No sooner had we filed yesterday's post reporting that online fundraising may account for only 1% to 5% of total non-profit contributions than our inbox revealed the latest attack on a major fundraising workhorse — Direct Mail.

On top of our stack was a piece by Laura Novak in the New York Times titled “For-Profit Crusade Against Junk Mail” outlining the ambitious plans of one Pankaj Shah to rid the world of “millions of tons of unwanted mail” through his new organization GreenDimes.

GreenDimes, which wants your $15 in return for keeping the Junk Mail Wolf away from your mailbox, is but one of several recent hustles promising to save the environment and us silly consumers from ourselves by cutting off or dramatically reducing the volume junk mail.

Let me clear. I'm prejudiced. Apart from the fact that junk mail helped pay two kids' way through college, in the past 35 years I've helped send hundreds of millions of pieces of cause-related mail into American mailboxes. Direct mail that helped win equal rights for women…clean up America's rivers and streams…free political prisoners…build poverty housing…fight hunger… teach the illiterate to read… warn folks about AIDS and help those who have it…and elect lots of politicians — some of whom even did some good while in office.

So, when I read the Times piece and then checked out the sanctimoniou goals and statements of GreenDimes I felt professionally assaulted. And so should any of you reading this who do your level best each day make the world a better place by practicing the craft of direct mail.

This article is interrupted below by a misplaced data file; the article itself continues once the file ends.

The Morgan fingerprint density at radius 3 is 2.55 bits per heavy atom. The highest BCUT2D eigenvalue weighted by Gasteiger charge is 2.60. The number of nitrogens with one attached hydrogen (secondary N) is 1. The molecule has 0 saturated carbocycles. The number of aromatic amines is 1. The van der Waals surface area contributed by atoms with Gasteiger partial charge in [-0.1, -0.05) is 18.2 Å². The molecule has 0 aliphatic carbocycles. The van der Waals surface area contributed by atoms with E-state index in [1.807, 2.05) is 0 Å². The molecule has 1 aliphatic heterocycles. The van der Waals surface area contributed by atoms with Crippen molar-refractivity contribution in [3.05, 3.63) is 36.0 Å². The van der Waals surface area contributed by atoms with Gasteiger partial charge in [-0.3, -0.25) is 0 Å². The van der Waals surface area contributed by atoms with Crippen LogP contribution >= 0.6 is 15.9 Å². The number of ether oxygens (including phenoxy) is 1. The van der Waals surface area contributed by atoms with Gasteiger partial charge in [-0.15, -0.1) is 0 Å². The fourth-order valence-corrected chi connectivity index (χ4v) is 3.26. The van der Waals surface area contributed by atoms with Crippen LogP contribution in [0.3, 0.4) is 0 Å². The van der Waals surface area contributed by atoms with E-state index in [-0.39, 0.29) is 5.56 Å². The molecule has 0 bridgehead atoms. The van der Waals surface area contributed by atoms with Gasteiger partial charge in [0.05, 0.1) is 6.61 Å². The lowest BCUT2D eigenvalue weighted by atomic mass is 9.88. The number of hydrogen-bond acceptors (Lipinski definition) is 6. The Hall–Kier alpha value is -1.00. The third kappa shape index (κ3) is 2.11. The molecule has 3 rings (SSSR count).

Ahhhh, but then to the rescue… my Hero of Direct Marketing, the Constructive Curmudgeon Denny Hatch with a piece in his Business Common Sense e-newsletter debunking the nonsensical mission and fatuous purpose of GreenDimes.

This is must reading for anyone interested in the history of the anti-junk mail crusaders, the reasons why they inevitably fail, and the sheer hypocrisy (Denny cites Oprah Winfrey,a fan of GreenDimes, who mails lots of junk mail promoting her magazine!) that always guarantees their failure.

Take a look at Denny's marvelous history lesson and rant. You'll quickly come to appreciate why junk mail — direct mail — is the aristocrat of advertising and part of the royal family of fundraising.

As for GreenDimes, according to their website as I write this, they've now had a grand total of 9,556 folks sign their petition asking Congress to pass “Do Not Mail” legislation–including a whopping 28 here in my enviro-friendly home state of Massachusetts.

That's probably the approximate number of lapsed direct mail donors in Fargo, North Dakota.

Go get 'em, GreenDimes.

Roger Craver

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